Earlier in the winter I wrote an article The Agony and The Ecstasy of Owl Photography: Owl Baiting about seeing a Great Gray Owl being baited. I was so turned off by the experience that I felt like I never wanted to see an owl again! Luckily this feeling faded over time and this weekend I was able to regain my love for owls.
Read on to hear about my positive experience seeing Great Gray Owls and for my lessons learned this winter about ethical owl photography.
What’s So Special About Owls?
A friend gave me a book a couple of months ago about the symbolism and mythology associated with certain animals. I dismissed it as being too “out there” for me, but today I dusted it off and read the section about owls. I was pleasantly surprised by how much I enjoyed it!
No bird has as much myth and mystery surrounding it than the owl. The owl is a symbol of the feminine, the moon, and the night. It has been called a cat with wings. It has been worshiped as an idol and hated as the reincarnation of the devil. It has been believed to have great healing powers, both in North America and other continents.
The owl is the bird of magic and darkness, of prophecy and wisdom.
Interestingly for a bird that’s caused so much debate among birders and photographers, it’s also been interpreted differently by various cultures. For some cultures it’s a symbol of evil and death and for others it’s associated with fertility or wisdom. What is it about owls that has so powerfully captured the human imagination in different ways?
Why Do You Love Owls?
Symbolism aside, I think it’s interesting if you love owls to think about why. For me, it’s the idea of this bird of prey silently hunting throughout the night while the rest of the world sleeps. Most of the time we only see owls roosting during the daytime, but its their mysterious nighttime life that intrigues me! Those eyes and that amazing hearing ability are fascinating.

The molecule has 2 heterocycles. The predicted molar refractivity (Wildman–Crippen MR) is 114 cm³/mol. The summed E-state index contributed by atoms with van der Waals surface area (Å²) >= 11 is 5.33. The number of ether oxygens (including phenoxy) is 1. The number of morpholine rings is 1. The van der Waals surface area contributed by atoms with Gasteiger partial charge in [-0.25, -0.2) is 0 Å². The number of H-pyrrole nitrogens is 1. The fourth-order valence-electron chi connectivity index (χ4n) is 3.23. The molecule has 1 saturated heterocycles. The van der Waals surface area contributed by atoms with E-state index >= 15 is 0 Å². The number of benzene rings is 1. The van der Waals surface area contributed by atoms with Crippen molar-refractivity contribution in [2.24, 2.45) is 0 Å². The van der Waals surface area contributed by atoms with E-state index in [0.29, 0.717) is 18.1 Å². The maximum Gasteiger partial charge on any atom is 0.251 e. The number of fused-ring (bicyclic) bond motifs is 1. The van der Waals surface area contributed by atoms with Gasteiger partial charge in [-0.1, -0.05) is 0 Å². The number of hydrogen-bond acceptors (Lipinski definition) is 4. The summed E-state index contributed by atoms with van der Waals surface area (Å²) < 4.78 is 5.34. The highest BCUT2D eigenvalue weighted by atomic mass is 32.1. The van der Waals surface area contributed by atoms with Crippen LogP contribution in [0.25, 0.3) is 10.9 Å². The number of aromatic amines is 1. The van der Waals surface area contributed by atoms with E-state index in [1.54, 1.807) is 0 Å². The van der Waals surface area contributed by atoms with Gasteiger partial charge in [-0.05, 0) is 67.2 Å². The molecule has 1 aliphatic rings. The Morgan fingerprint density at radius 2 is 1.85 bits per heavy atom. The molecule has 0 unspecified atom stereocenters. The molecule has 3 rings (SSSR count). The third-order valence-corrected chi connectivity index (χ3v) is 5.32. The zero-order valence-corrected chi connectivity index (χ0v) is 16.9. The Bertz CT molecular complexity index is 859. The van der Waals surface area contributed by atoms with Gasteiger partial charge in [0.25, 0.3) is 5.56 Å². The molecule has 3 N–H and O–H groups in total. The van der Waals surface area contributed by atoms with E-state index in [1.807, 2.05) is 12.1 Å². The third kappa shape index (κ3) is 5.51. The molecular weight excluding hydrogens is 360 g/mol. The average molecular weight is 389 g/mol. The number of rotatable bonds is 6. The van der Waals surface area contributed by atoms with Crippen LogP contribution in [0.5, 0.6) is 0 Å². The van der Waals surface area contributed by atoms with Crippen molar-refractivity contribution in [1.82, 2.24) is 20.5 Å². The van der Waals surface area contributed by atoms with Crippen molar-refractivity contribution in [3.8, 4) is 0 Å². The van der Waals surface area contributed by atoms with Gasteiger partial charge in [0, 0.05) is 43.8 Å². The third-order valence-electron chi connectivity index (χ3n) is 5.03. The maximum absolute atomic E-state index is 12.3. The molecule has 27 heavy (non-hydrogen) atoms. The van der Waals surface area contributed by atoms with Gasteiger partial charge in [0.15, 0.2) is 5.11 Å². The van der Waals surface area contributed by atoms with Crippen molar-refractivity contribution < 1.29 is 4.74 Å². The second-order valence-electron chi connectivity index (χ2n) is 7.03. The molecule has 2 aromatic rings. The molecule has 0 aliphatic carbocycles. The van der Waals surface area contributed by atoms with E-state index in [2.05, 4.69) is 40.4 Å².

Great Gray Owl Weekend
I had the type of weekend that most people who are into birding will understand well. You head into the weekend with a certain idea or plan of what you’ll be doing. But then you get that phone call or an eBird rare bird alert, “Great Gray Owl seen in your area!” Cancel all weekend plans, your heart starts racing and you jump in the car hoping the camera battery is fully charged.
Owl Hunting at Dusk
My Saturday night was spent driving up and down a stretch of road peering into the fading light hoping for a silhouette of an owl to appear. At 7:20pm, 9 minutes after sunset a small group of birders finally located the Great Gray Owl. Shortly thereafter it began hunting and we saw it catch a mouse only a few feet away from us! Getting a glimpse into owl’s nighttime existence had to be one of my top birding experiences of all time!
I was so energized I barely slept Saturday night and woke up Sunday feeling my owl “hangover.” After breakfast I checked my phone and saw a message, “Great Gray Owl located right out in the open.” Here we go again: my heart is racing and I jump in the car hoping I put the memory card back in my camera!
Sunday was more the type of experience you get with seeing a Barred or a Great Horned Owl during the daytime. They are sleepy, being mobbed by Chickadees and Crows and just want to rest so they can hunt again that evening. We were respectful, kept our distance and then left the owl to sleep.